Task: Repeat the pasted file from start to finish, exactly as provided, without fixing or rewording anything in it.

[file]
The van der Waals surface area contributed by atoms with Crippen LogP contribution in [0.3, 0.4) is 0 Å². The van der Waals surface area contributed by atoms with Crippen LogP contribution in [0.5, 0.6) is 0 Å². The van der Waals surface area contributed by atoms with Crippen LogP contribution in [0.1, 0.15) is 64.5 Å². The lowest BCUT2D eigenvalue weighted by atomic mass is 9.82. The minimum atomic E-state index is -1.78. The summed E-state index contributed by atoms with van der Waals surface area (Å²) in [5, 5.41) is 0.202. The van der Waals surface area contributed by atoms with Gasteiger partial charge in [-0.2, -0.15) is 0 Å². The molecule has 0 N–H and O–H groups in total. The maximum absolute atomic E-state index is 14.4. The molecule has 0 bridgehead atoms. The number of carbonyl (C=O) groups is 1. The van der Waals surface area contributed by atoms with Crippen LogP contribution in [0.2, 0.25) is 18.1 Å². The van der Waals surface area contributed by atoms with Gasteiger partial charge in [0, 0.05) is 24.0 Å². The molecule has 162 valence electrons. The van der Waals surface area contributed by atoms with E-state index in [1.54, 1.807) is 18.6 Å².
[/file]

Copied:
The van der Waals surface area contributed by atoms with Crippen LogP contribution in [0.3, 0.4) is 0 Å². The van der Waals surface area contributed by atoms with Crippen LogP contribution in [0.5, 0.6) is 0 Å². The van der Waals surface area contributed by atoms with Crippen LogP contribution in [0.1, 0.15) is 64.5 Å². The lowest BCUT2D eigenvalue weighted by atomic mass is 9.82. The minimum atomic E-state index is -1.78. The summed E-state index contributed by atoms with van der Waals surface area (Å²) in [5, 5.41) is 0.202. The van der Waals surface area contributed by atoms with Gasteiger partial charge in [-0.2, -0.15) is 0 Å². The molecule has 0 N–H and O–H groups in total. The maximum absolute atomic E-state index is 14.4. The molecule has 0 bridgehead atoms. The number of carbonyl (C=O) groups is 1. The van der Waals surface area contributed by atoms with Crippen LogP contribution in [0.2, 0.25) is 18.1 Å². The van der Waals surface area contributed by atoms with Gasteiger partial charge in [0, 0.05) is 24.0 Å². The molecule has 162 valence electrons. The van der Waals surface area contributed by atoms with E-state index in [1.54, 1.807) is 18.6 Å².